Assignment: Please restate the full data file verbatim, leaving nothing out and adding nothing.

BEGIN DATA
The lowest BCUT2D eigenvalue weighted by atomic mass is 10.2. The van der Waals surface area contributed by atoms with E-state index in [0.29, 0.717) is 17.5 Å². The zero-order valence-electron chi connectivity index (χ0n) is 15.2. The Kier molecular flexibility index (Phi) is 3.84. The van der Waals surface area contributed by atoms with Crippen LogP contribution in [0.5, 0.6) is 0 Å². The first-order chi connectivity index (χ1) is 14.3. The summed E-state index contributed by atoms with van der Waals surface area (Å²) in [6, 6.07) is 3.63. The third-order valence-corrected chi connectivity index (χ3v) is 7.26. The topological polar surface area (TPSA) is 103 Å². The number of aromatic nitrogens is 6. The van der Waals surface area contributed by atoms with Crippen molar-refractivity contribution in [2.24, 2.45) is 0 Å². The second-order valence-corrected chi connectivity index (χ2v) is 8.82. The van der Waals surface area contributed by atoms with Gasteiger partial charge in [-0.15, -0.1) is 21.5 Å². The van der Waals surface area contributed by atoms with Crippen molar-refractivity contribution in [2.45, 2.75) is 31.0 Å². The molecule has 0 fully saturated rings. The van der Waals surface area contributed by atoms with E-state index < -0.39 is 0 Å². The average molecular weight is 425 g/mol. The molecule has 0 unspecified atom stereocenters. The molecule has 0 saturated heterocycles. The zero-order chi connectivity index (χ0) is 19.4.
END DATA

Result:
The lowest BCUT2D eigenvalue weighted by atomic mass is 10.2. The van der Waals surface area contributed by atoms with E-state index in [0.29, 0.717) is 17.5 Å². The zero-order valence-electron chi connectivity index (χ0n) is 15.2. The Kier molecular flexibility index (Phi) is 3.84. The van der Waals surface area contributed by atoms with Crippen LogP contribution in [0.5, 0.6) is 0 Å². The first-order chi connectivity index (χ1) is 14.3. The summed E-state index contributed by atoms with van der Waals surface area (Å²) in [6, 6.07) is 3.63. The third-order valence-corrected chi connectivity index (χ3v) is 7.26. The topological polar surface area (TPSA) is 103 Å². The number of aromatic nitrogens is 6. The van der Waals surface area contributed by atoms with Crippen molar-refractivity contribution in [2.24, 2.45) is 0 Å². The second-order valence-corrected chi connectivity index (χ2v) is 8.82. The van der Waals surface area contributed by atoms with Gasteiger partial charge in [-0.15, -0.1) is 21.5 Å². The van der Waals surface area contributed by atoms with Crippen molar-refractivity contribution in [2.45, 2.75) is 31.0 Å². The molecule has 0 fully saturated rings. The van der Waals surface area contributed by atoms with E-state index < -0.39 is 0 Å². The average molecular weight is 425 g/mol. The molecule has 0 unspecified atom stereocenters. The molecule has 0 saturated heterocycles. The zero-order chi connectivity index (χ0) is 19.4.